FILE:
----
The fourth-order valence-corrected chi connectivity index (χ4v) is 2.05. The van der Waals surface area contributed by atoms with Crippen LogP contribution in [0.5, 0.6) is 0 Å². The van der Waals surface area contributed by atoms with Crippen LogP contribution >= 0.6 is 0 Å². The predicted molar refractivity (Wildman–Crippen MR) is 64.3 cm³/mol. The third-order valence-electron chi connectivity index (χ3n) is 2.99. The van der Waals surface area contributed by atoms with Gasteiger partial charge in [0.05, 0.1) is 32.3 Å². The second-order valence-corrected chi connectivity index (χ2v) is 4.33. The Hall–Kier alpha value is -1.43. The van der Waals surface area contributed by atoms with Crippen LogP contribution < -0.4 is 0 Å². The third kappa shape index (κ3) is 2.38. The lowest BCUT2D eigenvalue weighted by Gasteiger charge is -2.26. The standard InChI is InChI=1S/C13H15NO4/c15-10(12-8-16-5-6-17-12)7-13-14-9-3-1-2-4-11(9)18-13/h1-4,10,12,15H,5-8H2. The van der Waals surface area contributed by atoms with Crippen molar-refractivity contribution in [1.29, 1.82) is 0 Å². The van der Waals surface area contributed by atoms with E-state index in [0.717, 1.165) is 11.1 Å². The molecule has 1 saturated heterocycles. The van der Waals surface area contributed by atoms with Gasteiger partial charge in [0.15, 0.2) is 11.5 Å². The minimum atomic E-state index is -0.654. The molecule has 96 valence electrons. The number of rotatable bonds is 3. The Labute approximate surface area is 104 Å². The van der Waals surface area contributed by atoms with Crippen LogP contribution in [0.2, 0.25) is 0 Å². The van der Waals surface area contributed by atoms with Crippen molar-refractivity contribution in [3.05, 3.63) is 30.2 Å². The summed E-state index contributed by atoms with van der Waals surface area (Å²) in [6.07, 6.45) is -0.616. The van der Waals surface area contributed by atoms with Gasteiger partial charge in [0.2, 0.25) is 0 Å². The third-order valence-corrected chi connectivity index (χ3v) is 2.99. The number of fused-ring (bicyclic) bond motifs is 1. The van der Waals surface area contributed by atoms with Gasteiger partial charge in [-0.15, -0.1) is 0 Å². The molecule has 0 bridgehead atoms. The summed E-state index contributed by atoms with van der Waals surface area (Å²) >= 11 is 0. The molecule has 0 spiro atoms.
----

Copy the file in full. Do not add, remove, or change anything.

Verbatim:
The fourth-order valence-corrected chi connectivity index (χ4v) is 2.05. The van der Waals surface area contributed by atoms with Crippen LogP contribution in [0.5, 0.6) is 0 Å². The van der Waals surface area contributed by atoms with Crippen LogP contribution >= 0.6 is 0 Å². The predicted molar refractivity (Wildman–Crippen MR) is 64.3 cm³/mol. The third-order valence-electron chi connectivity index (χ3n) is 2.99. The van der Waals surface area contributed by atoms with Gasteiger partial charge in [0.05, 0.1) is 32.3 Å². The second-order valence-corrected chi connectivity index (χ2v) is 4.33. The Hall–Kier alpha value is -1.43. The van der Waals surface area contributed by atoms with Crippen LogP contribution < -0.4 is 0 Å². The third kappa shape index (κ3) is 2.38. The lowest BCUT2D eigenvalue weighted by Gasteiger charge is -2.26. The standard InChI is InChI=1S/C13H15NO4/c15-10(12-8-16-5-6-17-12)7-13-14-9-3-1-2-4-11(9)18-13/h1-4,10,12,15H,5-8H2. The van der Waals surface area contributed by atoms with Crippen molar-refractivity contribution in [1.29, 1.82) is 0 Å². The van der Waals surface area contributed by atoms with E-state index in [0.717, 1.165) is 11.1 Å². The molecule has 1 saturated heterocycles. The van der Waals surface area contributed by atoms with Gasteiger partial charge in [0.15, 0.2) is 11.5 Å². The minimum atomic E-state index is -0.654. The molecule has 96 valence electrons. The number of rotatable bonds is 3. The Labute approximate surface area is 104 Å². The van der Waals surface area contributed by atoms with Crippen LogP contribution in [0.2, 0.25) is 0 Å². The van der Waals surface area contributed by atoms with Crippen molar-refractivity contribution in [3.05, 3.63) is 30.2 Å². The summed E-state index contributed by atoms with van der Waals surface area (Å²) in [6.07, 6.45) is -0.616. The van der Waals surface area contributed by atoms with Gasteiger partial charge in [0.2, 0.25) is 0 Å². The third-order valence-corrected chi connectivity index (χ3v) is 2.99. The number of fused-ring (bicyclic) bond motifs is 1. The van der Waals surface area contributed by atoms with Gasteiger partial charge in [-0.15, -0.1) is 0 Å². The molecule has 0 bridgehead atoms. The summed E-state index contributed by atoms with van der Waals surface area (Å²) >= 11 is 0. The molecule has 0 spiro atoms.